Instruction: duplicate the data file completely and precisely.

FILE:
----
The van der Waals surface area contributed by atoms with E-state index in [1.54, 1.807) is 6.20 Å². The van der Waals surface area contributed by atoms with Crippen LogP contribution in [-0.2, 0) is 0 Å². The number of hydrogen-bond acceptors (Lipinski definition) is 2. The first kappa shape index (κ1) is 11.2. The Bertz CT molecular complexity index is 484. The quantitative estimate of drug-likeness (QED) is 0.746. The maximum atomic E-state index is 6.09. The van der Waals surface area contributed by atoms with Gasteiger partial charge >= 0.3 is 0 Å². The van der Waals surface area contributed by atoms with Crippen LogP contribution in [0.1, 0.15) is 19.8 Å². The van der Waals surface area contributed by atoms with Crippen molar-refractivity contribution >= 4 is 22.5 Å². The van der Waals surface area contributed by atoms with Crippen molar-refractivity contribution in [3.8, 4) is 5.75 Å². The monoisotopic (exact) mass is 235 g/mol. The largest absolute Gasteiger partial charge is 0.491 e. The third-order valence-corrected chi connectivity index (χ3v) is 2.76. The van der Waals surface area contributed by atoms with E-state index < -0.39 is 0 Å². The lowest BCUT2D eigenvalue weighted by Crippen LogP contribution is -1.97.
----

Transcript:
The van der Waals surface area contributed by atoms with E-state index in [1.54, 1.807) is 6.20 Å². The van der Waals surface area contributed by atoms with Crippen LogP contribution in [-0.2, 0) is 0 Å². The number of hydrogen-bond acceptors (Lipinski definition) is 2. The first kappa shape index (κ1) is 11.2. The Bertz CT molecular complexity index is 484. The quantitative estimate of drug-likeness (QED) is 0.746. The maximum atomic E-state index is 6.09. The van der Waals surface area contributed by atoms with Gasteiger partial charge >= 0.3 is 0 Å². The van der Waals surface area contributed by atoms with Crippen LogP contribution in [0.1, 0.15) is 19.8 Å². The van der Waals surface area contributed by atoms with Crippen molar-refractivity contribution >= 4 is 22.5 Å². The van der Waals surface area contributed by atoms with Crippen molar-refractivity contribution in [3.8, 4) is 5.75 Å². The monoisotopic (exact) mass is 235 g/mol. The largest absolute Gasteiger partial charge is 0.491 e. The third-order valence-corrected chi connectivity index (χ3v) is 2.76. The van der Waals surface area contributed by atoms with E-state index < -0.39 is 0 Å². The lowest BCUT2D eigenvalue weighted by Crippen LogP contribution is -1.97.